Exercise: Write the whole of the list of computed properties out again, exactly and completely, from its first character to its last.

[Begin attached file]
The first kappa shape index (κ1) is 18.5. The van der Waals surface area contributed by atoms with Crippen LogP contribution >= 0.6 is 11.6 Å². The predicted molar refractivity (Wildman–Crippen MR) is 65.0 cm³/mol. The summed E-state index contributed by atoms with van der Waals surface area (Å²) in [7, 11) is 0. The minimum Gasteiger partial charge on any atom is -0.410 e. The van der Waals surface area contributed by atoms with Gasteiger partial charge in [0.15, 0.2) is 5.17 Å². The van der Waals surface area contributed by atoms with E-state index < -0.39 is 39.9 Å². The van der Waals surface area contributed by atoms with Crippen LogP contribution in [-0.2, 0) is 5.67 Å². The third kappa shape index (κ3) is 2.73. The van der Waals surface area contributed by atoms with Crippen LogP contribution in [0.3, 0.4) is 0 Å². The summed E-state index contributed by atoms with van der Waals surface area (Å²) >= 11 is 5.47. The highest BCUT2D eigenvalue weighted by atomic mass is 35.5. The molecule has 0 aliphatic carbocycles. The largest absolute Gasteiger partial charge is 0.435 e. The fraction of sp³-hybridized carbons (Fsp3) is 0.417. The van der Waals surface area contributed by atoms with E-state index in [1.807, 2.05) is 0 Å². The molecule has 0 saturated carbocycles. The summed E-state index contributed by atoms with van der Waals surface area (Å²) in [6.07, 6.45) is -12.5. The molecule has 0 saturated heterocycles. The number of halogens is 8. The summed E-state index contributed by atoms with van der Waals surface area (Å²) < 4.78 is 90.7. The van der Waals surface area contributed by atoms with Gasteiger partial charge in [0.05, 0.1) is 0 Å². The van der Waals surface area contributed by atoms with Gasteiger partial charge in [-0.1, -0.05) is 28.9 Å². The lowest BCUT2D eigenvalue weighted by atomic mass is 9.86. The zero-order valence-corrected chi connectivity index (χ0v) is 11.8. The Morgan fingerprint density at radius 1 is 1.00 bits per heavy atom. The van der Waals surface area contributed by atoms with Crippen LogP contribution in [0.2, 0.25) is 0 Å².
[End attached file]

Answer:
The first kappa shape index (κ1) is 18.5. The van der Waals surface area contributed by atoms with Crippen LogP contribution >= 0.6 is 11.6 Å². The predicted molar refractivity (Wildman–Crippen MR) is 65.0 cm³/mol. The summed E-state index contributed by atoms with van der Waals surface area (Å²) in [7, 11) is 0. The minimum Gasteiger partial charge on any atom is -0.410 e. The van der Waals surface area contributed by atoms with Gasteiger partial charge in [0.15, 0.2) is 5.17 Å². The van der Waals surface area contributed by atoms with E-state index < -0.39 is 39.9 Å². The van der Waals surface area contributed by atoms with Crippen LogP contribution in [-0.2, 0) is 5.67 Å². The third kappa shape index (κ3) is 2.73. The van der Waals surface area contributed by atoms with Crippen LogP contribution in [0.3, 0.4) is 0 Å². The summed E-state index contributed by atoms with van der Waals surface area (Å²) >= 11 is 5.47. The highest BCUT2D eigenvalue weighted by atomic mass is 35.5. The molecule has 0 aliphatic carbocycles. The largest absolute Gasteiger partial charge is 0.435 e. The fraction of sp³-hybridized carbons (Fsp3) is 0.417. The van der Waals surface area contributed by atoms with E-state index in [1.807, 2.05) is 0 Å². The molecule has 0 saturated carbocycles. The summed E-state index contributed by atoms with van der Waals surface area (Å²) in [6.07, 6.45) is -12.5. The molecule has 0 saturated heterocycles. The number of halogens is 8. The summed E-state index contributed by atoms with van der Waals surface area (Å²) < 4.78 is 90.7. The van der Waals surface area contributed by atoms with Gasteiger partial charge in [0.05, 0.1) is 0 Å². The van der Waals surface area contributed by atoms with Gasteiger partial charge in [-0.1, -0.05) is 28.9 Å². The lowest BCUT2D eigenvalue weighted by atomic mass is 9.86. The zero-order valence-corrected chi connectivity index (χ0v) is 11.8. The Morgan fingerprint density at radius 1 is 1.00 bits per heavy atom. The van der Waals surface area contributed by atoms with Crippen LogP contribution in [0.2, 0.25) is 0 Å².